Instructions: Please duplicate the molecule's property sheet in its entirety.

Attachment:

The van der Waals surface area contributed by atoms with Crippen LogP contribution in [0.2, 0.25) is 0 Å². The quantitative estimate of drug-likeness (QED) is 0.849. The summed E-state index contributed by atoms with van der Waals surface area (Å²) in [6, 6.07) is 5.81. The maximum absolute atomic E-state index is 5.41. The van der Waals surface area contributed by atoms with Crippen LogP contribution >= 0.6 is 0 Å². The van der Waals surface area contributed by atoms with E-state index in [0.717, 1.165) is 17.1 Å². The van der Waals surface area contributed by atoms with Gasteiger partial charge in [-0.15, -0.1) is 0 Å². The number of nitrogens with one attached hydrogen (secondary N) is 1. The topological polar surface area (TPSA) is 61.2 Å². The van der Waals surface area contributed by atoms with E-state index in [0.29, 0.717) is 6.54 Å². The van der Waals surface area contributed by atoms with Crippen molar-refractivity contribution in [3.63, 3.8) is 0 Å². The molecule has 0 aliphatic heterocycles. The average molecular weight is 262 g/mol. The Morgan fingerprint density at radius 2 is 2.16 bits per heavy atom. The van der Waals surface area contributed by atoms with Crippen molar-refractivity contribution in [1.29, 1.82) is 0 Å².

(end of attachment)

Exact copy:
The van der Waals surface area contributed by atoms with Crippen LogP contribution in [0.2, 0.25) is 0 Å². The quantitative estimate of drug-likeness (QED) is 0.849. The summed E-state index contributed by atoms with van der Waals surface area (Å²) in [6, 6.07) is 5.81. The maximum absolute atomic E-state index is 5.41. The van der Waals surface area contributed by atoms with Crippen LogP contribution >= 0.6 is 0 Å². The van der Waals surface area contributed by atoms with E-state index in [0.717, 1.165) is 17.1 Å². The van der Waals surface area contributed by atoms with Gasteiger partial charge in [-0.15, -0.1) is 0 Å². The number of nitrogens with one attached hydrogen (secondary N) is 1. The topological polar surface area (TPSA) is 61.2 Å². The van der Waals surface area contributed by atoms with E-state index in [0.29, 0.717) is 6.54 Å². The van der Waals surface area contributed by atoms with Crippen molar-refractivity contribution in [3.63, 3.8) is 0 Å². The molecule has 0 aliphatic heterocycles. The average molecular weight is 262 g/mol. The Morgan fingerprint density at radius 2 is 2.16 bits per heavy atom. The van der Waals surface area contributed by atoms with Crippen molar-refractivity contribution in [1.29, 1.82) is 0 Å².